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      Resistance, resilience, and redundancy in microbial communities

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      Proceedings of the National Academy of Sciences

      Proceedings of the National Academy of Sciences

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          Abstract

          Although it is generally accepted that plant community composition is key for predicting rates of ecosystem processes in the face of global change, microbial community composition is often ignored in ecosystem modeling. To address this issue, we review recent experiments and assess whether microbial community composition is resistant, resilient, or functionally redundant in response to four different disturbances. We find that the composition of most microbial groups is sensitive and not immediately resilient to disturbance, regardless of taxonomic breadth of the group or the type of disturbance. Other studies demonstrate that changes in composition are often associated with changes in ecosystem process rates. Thus, changes in microbial communities due to disturbance may directly affect ecosystem processes. Based on these relationships, we propose a simple framework to incorporate microbial community composition into ecosystem process models. We conclude that this effort would benefit from more empirical data on the links among microbial phylogeny, physiological traits, and disturbance responses. These relationships will determine how readily microbial community composition can be used to predict the responses of ecosystem processes to global change.

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          Most cited references 37

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          Rebuilding community ecology from functional traits.

          There is considerable debate about whether community ecology will ever produce general principles. We suggest here that this can be achieved but that community ecology has lost its way by focusing on pairwise species interactions independent of the environment. We assert that community ecology should return to an emphasis on four themes that are tied together by a two-step process: how the fundamental niche is governed by functional traits within the context of abiotic environmental gradients; and how the interaction between traits and fundamental niches maps onto the realized niche in the context of a biotic interaction milieu. We suggest this approach can create a more quantitative and predictive science that can more readily address issues of global change.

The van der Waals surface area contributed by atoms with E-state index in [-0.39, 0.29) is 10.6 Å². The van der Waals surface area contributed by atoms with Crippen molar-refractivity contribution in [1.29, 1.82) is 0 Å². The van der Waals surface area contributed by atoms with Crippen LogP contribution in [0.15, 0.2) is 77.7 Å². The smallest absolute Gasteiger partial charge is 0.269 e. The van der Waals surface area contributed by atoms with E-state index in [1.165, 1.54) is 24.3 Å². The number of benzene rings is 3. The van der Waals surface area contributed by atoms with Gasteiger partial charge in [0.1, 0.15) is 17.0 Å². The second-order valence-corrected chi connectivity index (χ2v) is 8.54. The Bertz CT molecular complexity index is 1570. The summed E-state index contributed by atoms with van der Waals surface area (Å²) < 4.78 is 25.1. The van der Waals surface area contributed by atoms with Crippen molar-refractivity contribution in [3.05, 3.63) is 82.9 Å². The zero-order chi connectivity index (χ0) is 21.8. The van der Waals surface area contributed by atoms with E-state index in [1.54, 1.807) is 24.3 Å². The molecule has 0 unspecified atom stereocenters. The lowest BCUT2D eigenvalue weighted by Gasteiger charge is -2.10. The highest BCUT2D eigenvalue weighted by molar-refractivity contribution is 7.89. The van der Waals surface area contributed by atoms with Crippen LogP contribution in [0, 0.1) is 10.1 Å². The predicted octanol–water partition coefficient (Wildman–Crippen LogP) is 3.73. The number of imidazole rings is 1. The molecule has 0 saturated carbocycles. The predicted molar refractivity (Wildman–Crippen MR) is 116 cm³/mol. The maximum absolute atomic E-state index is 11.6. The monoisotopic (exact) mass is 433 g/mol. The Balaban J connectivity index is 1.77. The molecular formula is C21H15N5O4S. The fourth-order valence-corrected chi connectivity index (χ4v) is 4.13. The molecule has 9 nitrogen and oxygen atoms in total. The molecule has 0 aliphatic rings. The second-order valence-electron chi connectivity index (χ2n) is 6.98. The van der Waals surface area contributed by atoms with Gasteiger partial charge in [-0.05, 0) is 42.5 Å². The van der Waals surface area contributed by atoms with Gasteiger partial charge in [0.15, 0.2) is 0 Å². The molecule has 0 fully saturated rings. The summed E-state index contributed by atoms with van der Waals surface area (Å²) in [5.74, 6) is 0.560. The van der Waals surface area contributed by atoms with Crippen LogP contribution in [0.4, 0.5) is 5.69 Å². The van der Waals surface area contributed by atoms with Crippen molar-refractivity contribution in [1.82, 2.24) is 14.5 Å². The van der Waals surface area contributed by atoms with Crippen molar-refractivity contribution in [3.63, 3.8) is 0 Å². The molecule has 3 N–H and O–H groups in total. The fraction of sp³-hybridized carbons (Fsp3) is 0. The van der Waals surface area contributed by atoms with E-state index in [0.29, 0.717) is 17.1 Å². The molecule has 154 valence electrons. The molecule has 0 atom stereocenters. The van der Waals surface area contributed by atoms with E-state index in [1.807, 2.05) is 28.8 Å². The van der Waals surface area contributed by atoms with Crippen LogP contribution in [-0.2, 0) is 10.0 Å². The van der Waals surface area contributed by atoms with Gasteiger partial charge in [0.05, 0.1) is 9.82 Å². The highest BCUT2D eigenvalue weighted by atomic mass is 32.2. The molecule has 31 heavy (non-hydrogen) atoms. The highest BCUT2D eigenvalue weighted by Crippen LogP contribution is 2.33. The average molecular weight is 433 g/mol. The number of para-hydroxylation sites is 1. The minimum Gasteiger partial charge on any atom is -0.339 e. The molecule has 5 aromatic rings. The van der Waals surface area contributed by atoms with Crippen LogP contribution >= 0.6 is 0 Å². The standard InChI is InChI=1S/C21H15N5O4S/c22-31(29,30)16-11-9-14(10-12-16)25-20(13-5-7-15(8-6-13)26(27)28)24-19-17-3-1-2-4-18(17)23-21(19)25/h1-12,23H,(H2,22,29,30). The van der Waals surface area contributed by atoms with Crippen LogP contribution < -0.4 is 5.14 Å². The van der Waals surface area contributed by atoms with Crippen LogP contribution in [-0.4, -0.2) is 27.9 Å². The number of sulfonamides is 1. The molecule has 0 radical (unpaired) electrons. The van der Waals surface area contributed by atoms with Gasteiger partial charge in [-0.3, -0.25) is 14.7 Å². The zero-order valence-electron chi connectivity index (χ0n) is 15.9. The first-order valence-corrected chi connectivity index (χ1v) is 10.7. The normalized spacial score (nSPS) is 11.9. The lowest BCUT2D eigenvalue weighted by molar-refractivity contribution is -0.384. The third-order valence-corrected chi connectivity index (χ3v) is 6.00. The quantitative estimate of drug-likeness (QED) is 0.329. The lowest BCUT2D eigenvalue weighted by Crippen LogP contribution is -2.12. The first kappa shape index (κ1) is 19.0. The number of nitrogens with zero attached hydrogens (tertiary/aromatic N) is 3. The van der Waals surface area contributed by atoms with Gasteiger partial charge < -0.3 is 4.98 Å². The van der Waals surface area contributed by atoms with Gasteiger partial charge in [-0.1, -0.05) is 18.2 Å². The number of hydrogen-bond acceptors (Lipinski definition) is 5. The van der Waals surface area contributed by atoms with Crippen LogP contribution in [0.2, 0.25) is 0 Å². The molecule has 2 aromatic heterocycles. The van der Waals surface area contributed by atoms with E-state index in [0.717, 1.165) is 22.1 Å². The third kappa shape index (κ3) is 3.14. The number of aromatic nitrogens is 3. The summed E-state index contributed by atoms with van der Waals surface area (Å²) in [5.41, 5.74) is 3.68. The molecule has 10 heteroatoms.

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            Comparative metagenomics of microbial communities.

            The species complexity of microbial communities and challenges in culturing representative isolates make it difficult to obtain assembled genomes. Here we characterize and compare the metabolic capabilities of terrestrial and marine microbial communities using largely unassembled sequence data obtained by shotgun sequencing DNA isolated from the various environments. Quantitative gene content analysis reveals habitat-specific fingerprints that reflect known characteristics of the sampled environments. The identification of environment-specific genes through a gene-centric comparative analysis presents new opportunities for interpreting and diagnosing environments.
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              Plant Diversity and Productivity Experiments in European Grasslands

               A. Hector (1999)
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                Author and article information

                Journal
                Proceedings of the National Academy of Sciences
                Proceedings of the National Academy of Sciences
                Proceedings of the National Academy of Sciences
                0027-8424
                1091-6490
                August 14 2008
                August 12 2008
                August 11 2008
                August 12 2008
                : 105
                : Supplement 1
                : 11512-11519
                Article
                10.1073/pnas.0801925105
                2556421
                18695234
                © 2008
                Product

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